Tuesday, November 17, 2009
Washington Blade rebirth seems to be shaping up quickly; meeting on Wed. night
For those who want to get the latest on the new gay paper in Washington DC, here is the Twitter address (link). Some staffers learned of the demise Monday through Twitter. The latest news (updated late Tuesday) is here. “Hope to see you 6 p.m. Wednesday at Hard Rock Cafe (999 E St, NW). We promise to make it worth the trip.” That is about one block from Landmark’s E Street Theater, which has hosted many films for Reel Affirmations.
I don't know if domain names and trademarks go away with a Chapter 7 liquidation. In this circumstance it sounds counterproductive. I wonder if it is possible for the paper to use the same name and domain after all, since there would be no business entity competing with it (by the very definition of Chapter 7 bankruptcy; it seems like a paradox).
The Washington City Paper has a photo account of the last day at the Blade, here.
The paper will not be able to use the old name, apparently. A new name has not yet been decided. But it sounds likely there will be some kind of new issue shortly after Thanksgiving.
The Washington paper did make a profit, but not enough to save the holding company.
From a financial perspective, this sort of problem was common in the late 1980s with leveraged buyouts on Wall Streets, where profitable operating companies were treated poorly to pay of the leverage of their owners. I went through that when I worked for Chilton, which was acquired by Borg-Warner and then “taken private.” But usually public companies can be carved up into “pieces” and resold. With LLC’s and private companies there is a lot more danger.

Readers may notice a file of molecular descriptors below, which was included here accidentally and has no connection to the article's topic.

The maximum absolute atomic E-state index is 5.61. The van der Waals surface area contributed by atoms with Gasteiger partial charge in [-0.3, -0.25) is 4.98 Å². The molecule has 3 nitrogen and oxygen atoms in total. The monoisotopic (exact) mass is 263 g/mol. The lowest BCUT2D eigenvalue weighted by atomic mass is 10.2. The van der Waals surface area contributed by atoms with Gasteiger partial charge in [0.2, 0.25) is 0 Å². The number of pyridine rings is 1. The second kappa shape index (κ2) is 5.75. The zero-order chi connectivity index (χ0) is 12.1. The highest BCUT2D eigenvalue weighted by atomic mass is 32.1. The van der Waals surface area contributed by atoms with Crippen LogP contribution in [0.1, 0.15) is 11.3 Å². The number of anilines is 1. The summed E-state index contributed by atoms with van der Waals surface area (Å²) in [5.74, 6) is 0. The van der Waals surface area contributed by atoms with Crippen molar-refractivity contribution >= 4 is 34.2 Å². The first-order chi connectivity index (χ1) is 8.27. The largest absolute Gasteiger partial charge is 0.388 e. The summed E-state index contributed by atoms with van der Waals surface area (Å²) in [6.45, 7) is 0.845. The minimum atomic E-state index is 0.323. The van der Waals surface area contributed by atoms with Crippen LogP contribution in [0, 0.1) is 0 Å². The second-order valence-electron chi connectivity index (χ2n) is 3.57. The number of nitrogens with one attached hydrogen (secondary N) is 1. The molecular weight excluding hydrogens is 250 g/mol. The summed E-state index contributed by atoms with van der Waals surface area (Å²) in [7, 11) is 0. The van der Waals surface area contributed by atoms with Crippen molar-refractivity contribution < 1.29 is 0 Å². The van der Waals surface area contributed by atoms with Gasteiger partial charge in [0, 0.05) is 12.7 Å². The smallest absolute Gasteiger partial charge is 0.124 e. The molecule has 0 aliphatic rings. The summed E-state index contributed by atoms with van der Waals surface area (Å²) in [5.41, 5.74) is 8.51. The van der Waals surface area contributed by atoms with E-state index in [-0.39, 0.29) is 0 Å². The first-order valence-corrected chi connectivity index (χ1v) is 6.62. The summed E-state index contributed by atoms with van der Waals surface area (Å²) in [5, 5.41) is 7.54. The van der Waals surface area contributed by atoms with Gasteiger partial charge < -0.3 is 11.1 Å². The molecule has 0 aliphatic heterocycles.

Check the Washington Post editorial today "The Blade's hard times: A Washington paper provided a critical voice", link here. The editorial mentions the Blade's archives, which technically the bankruptcy judge could impound. Hopefully the court will release the archvies to the public immediately.
At least I keep all my own archives totally separately. I think I "really" do own them! Bloggers, learn a lesson from this.
The Twitter Account for the Blade changed to "DCAgenda" (it was "WashingtonBlade" before the paper closed). Again, it seems to me that the courts ought to allow them to continue using the name "Washington Blade". From a normal trademark perspective, the name is not valuable to the creditors at all. Attorneys could be working on this.